And in the mission statement of Stopagrind, a company which exists solely to keep rails, benches, walls, and picnic tables free from boards and bikes, and can advertise the following:
“Do you have a problem with skateboarders damaging your property by grinding their skateboards against them? Are they scaring off your potential customers in front of your business? If the answer is yes, then we can help.”
This results in an entirely different experience between the up-and-coming extreme sport athlete and the “traditional” athlete.
Ultimately, the beauty of the sports represented by the X-Games is that they aren’t sports at all. There’s no arena, there’s no court, there’s no rulebook, and there’s no winning. There’s just you and whatever you can ride. And that’s the rub. That’s the innate friction between people who skate/ride/etc., and the rest of the world. I doubt LeBron James has ever been chased out of somewhere for playing basketball, but it would be difficult to find a top athlete in the X Games universe who hadn’t been finger-wagged by a concerned citizen.
There are internal issues as well. If you do find that extreme rarity — the publicly palatable X-Games athlete — the tribe likely won’t be down with them. To steal a page from Daymond John, if you’re not For Us, By Us, then you’re not one of us at all.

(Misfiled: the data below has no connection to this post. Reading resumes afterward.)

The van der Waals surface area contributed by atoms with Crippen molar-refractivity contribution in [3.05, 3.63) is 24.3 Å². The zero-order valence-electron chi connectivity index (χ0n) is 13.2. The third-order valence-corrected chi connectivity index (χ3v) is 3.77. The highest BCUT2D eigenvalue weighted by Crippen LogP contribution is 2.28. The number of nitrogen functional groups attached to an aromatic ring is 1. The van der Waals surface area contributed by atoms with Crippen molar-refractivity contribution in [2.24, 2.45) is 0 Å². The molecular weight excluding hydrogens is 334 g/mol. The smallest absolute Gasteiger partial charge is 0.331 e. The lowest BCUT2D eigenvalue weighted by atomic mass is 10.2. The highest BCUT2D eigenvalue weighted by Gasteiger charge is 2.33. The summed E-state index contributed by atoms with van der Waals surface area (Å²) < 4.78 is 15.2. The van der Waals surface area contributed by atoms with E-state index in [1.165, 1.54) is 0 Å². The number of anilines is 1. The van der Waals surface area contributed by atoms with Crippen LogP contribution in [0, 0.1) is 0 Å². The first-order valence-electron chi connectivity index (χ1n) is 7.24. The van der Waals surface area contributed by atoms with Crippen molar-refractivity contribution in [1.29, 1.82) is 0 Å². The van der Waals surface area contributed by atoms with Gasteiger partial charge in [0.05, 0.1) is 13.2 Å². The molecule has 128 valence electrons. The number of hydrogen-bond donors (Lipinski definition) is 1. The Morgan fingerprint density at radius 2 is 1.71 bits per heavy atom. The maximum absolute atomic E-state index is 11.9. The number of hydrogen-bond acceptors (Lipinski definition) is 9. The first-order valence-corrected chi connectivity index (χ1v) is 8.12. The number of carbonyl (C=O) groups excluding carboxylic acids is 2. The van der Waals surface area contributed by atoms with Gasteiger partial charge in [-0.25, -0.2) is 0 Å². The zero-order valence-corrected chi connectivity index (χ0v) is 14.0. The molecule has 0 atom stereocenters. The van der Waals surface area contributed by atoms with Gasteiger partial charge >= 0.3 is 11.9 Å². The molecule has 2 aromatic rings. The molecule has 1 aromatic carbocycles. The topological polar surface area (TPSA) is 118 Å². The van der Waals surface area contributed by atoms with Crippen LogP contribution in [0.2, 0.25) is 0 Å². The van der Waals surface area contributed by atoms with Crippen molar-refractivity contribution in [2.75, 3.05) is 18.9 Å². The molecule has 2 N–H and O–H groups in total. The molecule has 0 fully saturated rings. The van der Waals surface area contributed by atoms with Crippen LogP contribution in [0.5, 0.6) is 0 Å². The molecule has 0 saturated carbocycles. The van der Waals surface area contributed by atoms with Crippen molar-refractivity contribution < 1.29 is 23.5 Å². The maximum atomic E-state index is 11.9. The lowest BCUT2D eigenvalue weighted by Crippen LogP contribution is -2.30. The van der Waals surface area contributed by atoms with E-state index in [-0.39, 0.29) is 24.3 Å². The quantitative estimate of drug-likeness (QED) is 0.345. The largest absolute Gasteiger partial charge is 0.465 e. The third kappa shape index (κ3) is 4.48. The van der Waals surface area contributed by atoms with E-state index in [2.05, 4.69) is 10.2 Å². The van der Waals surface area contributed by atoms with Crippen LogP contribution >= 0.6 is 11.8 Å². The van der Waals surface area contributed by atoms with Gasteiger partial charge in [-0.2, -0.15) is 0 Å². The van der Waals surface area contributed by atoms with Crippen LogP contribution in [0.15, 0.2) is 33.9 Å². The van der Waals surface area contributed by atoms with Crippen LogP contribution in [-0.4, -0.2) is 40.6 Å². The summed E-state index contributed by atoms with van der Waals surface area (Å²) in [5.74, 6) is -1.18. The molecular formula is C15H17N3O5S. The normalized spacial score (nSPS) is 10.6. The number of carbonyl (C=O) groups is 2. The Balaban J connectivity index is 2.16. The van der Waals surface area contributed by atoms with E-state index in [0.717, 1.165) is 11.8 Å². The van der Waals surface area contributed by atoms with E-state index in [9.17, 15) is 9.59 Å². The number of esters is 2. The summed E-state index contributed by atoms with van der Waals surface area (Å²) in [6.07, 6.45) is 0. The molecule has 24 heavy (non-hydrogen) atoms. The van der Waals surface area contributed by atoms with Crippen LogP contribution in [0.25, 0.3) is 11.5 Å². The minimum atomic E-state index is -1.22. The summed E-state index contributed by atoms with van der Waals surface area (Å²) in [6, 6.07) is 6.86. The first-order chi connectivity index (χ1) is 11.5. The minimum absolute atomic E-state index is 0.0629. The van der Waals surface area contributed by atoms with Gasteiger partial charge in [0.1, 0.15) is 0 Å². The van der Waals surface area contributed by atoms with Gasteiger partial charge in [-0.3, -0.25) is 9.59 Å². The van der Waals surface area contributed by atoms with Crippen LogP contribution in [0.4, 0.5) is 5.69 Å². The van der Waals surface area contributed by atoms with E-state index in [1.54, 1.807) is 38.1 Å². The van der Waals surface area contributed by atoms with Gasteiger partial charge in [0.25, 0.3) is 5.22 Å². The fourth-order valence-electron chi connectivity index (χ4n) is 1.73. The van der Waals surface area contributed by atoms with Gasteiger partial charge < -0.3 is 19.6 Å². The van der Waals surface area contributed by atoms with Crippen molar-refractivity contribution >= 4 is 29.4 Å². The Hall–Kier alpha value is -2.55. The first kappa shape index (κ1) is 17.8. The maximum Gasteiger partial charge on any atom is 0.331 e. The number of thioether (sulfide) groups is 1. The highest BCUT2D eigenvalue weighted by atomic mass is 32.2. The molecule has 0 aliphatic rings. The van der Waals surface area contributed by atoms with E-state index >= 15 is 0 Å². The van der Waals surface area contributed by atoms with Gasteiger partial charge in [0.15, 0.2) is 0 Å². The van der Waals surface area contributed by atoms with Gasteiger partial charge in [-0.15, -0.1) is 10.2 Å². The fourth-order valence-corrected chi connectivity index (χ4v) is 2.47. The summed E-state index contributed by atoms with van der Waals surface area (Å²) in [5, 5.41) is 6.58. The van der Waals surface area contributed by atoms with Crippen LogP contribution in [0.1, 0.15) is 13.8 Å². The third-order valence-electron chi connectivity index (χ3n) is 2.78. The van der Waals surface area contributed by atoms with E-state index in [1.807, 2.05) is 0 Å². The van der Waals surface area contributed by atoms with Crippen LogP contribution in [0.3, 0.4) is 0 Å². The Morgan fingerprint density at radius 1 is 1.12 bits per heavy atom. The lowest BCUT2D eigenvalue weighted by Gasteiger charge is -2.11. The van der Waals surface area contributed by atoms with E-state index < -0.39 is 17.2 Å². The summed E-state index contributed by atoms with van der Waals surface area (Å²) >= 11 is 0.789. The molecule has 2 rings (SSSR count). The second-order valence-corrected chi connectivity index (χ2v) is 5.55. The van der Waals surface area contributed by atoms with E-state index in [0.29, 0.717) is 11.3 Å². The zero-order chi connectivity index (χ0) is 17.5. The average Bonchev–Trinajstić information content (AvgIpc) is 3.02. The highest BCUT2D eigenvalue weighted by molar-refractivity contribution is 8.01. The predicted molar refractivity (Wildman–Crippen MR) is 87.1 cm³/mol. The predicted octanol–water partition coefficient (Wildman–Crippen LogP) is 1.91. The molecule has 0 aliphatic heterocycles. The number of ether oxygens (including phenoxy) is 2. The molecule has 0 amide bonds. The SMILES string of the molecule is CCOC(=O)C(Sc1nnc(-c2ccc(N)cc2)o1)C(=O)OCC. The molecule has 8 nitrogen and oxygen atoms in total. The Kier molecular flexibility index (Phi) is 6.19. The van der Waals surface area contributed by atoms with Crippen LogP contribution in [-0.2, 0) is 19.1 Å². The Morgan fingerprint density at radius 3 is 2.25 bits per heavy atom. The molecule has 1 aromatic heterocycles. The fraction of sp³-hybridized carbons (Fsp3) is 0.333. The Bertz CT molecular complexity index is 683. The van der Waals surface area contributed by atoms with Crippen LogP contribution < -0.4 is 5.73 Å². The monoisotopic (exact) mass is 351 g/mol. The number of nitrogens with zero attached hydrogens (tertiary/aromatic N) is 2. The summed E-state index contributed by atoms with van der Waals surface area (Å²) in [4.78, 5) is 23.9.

This is manifested in the community’s mixed reactions toward snowboarder Shaun White, who has also competed on the skate side. The most visible, most medaled snowboarder in the history of the Games, is routinely distanced from the rest of the snowboard community, by those inside the industry and outside. AsRolling Stone said, “none of his friends were snowboarders.” His friends, according to RS, have names like Andre Agassi. He buys clothes from Matt Sorum of Guns ‘N Roses, and he says things like, “I’ve reached my goal with snowboarding, [but] if skating got into the Olympics I would be tempted to hold off on shredding all year and just skate, to make that my new goal.”
Which is to say that Shaun White — the biggest star of the entire X-Games operation — isn’t a snowboarder or skateboarder, he just happens to ride them. Until that changes, no one is going to care about the X Games, regardless of where they’re held.